February 13, 2013 |

Grace: That all intentions, actions, and works may be purely directed towards the praise and service of God our Lord.

Text for Prayer: Genesis 1:26-31

Reflection: Why did God choose to make mankind? If I were to pose this question to the 8th graders whom I teach, they would likely—using their energetic imaginations—come up with various hypotheses: Maybe God made us because He was lonely and wanted some friends. Maybe He was bored. Maybe it was an experiment to see what would happen and what we might to do to entertain Him. Maybe He wanted someone who would pay attention to Him and do things for Him. These answers may seem humorous, but they flow from the difficulty of trying to envision a God who is not just one thing among many other things but who is wholly unique, wholly other.

When we ask the question, “For what purpose did God create man?”, we naturally tend to put ourselves in God’s place and to imagine how and why we would have created mankind, and the rest of creation, if we had been in the same situation. This can lead us to think that God’s purpose in creating must have been to fill some need or to make up for some insufficiency. However, if we want to understand better why God created us, we might be helped by first asking a related question: Who is this God who did create us?

The Church has always taught that God can be known through his effects, that is, through the things that He has made. Saint Paul writes to the Romans, “[e]ver since the creation of the world, his invisible nature, namely, his eternal power and deity, has been clearly perceived in the things that have been made” (Rom. 1:20). Thus, by using the power of our human reason and reflecting upon the things we see around us as well as upon ourselves we can eventually determine with certainty specific qualities which God must possess. We can know, for example, that God is totally simple, that He is one, that He is unchanging, infinite, perfect. Using human reason in this way, we come to see the inadequacy of some of the hypotheses proffered above: God couldn’t have made us in order to fill some gap because he is a perfect, infinite being and lacks nothing.

Beyond these bare facts, however, we also know, through divine revelation, that God is love (1 Jn. 4:16). Indeed, God is a community of boundless, expansive love between the Three Persons of the Holy Trinity. The life of the Holy Trinity is an exchange of love so powerful, in fact, that it cannot be contained within itself but spills out, as it were, into God’s act of creation. The love that flows from God is the kind of love which desires to give itself away, the kind of love that is never calculating or self-serving but gives without thought of what it will receive in return. Applying this knowledge to creation, we can say that God created mankind because He is a community of infinite love and desires to share His life of love with others and to bring men into fellowship with Himself.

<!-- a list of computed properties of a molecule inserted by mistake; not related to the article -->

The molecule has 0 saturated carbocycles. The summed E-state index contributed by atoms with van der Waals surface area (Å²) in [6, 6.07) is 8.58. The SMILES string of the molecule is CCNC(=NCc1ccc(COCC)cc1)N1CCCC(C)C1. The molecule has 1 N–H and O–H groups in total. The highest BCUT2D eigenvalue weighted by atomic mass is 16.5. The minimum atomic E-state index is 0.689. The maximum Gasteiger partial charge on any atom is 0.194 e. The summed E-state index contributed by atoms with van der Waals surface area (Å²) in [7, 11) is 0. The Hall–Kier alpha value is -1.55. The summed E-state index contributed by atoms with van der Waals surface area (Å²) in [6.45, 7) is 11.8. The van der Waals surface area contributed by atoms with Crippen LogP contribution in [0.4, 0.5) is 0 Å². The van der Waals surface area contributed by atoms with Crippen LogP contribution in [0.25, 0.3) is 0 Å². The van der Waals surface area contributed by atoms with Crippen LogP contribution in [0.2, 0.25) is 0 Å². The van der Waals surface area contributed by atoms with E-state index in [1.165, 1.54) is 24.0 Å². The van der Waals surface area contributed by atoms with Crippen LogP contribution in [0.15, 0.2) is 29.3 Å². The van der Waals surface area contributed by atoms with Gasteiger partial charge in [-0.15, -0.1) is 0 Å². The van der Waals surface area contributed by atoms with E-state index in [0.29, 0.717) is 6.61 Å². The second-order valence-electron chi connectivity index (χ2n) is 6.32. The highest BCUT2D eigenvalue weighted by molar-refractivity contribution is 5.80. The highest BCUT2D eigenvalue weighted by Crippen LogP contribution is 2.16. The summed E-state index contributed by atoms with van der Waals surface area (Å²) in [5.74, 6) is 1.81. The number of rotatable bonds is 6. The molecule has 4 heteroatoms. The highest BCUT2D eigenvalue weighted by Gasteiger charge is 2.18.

The original sense of the word “generous” was associated with being of noble birth. The word “genus” means race, stock, family, birth, descent, or origin in Latin. A generous man was someone who was able to give because of who he was. That is, because he came from a noble or rich family. Likewise, God gives and creates because of who He is. God is our Father, our origin, our goal and final destination, as well as the source of all good things. Saint Ignatius of Loyola saw very clearly that God our Lord is a tremendous lover and giver of good gifts. And he taught that the only appropriate response to such a generous and gracious God is the assent of a life of thanksgiving ordered toward God’s praise and service. This is how he expressed it in the First Principle and Foundation, which comes at the beginning of the Spiritual Exercises: “Man is created to praise, reverence, and serve God our Lord and by this means to save his soul.”

In the end, it really comes down to being able to say Yes to God’s plan, Yes to receiving the gift of friendship that He wants to share with us, the same way that the humble Virgin of Nazareth was able to say, “Be it done unto me according to thy word.”

The Church Fathers were fond of the saying, Deus semper maior, God is always greater. God’s capacity to give is always beyond what we can fathom. We have the kind of God who will give us 50 million good gifts one day and turn around and surprise us the next day by saying, “I have 50 million more where those came from.” As we embark on this spiritual journey, let us reflect on the generosity of our God and what our response to Him should be.

Questions: When have I experienced God’s power and might in my life? When have I known God to be my Creator, my Father, my benefactor, and the giver of many good gifts? What gifts might the Lord want to bestow on me during these forty days of Lent as I make these Spiritual Exercises of Saint Ignatius of Loyola? Am I open to receiving whatever gifts the Lord might have in store for me at this time? How will I respond to the Lord’s generosity?

February 13th, 2013 | |